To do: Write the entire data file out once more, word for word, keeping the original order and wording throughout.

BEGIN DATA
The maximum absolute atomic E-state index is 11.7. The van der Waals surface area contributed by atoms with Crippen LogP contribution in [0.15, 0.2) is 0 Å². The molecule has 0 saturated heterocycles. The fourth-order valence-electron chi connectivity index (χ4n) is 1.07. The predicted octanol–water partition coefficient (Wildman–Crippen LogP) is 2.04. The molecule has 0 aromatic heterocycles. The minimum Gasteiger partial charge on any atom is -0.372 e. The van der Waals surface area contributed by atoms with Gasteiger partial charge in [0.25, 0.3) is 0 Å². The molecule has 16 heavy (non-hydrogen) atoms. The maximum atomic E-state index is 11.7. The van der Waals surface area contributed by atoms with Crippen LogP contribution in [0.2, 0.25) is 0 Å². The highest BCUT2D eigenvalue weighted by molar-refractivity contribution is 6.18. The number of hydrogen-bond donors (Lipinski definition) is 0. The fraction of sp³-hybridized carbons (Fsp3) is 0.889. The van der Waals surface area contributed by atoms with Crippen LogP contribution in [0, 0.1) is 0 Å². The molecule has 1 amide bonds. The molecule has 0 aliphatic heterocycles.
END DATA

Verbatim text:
The maximum absolute atomic E-state index is 11.7. The van der Waals surface area contributed by atoms with Crippen LogP contribution in [0.15, 0.2) is 0 Å². The molecule has 0 saturated heterocycles. The fourth-order valence-electron chi connectivity index (χ4n) is 1.07. The predicted octanol–water partition coefficient (Wildman–Crippen LogP) is 2.04. The molecule has 0 aromatic heterocycles. The minimum Gasteiger partial charge on any atom is -0.372 e. The van der Waals surface area contributed by atoms with Gasteiger partial charge in [0.25, 0.3) is 0 Å². The molecule has 16 heavy (non-hydrogen) atoms. The maximum atomic E-state index is 11.7. The van der Waals surface area contributed by atoms with Crippen LogP contribution in [0.2, 0.25) is 0 Å². The highest BCUT2D eigenvalue weighted by molar-refractivity contribution is 6.18. The number of hydrogen-bond donors (Lipinski definition) is 0. The fraction of sp³-hybridized carbons (Fsp3) is 0.889. The van der Waals surface area contributed by atoms with Crippen LogP contribution in [0, 0.1) is 0 Å². The molecule has 1 amide bonds. The molecule has 0 aliphatic heterocycles.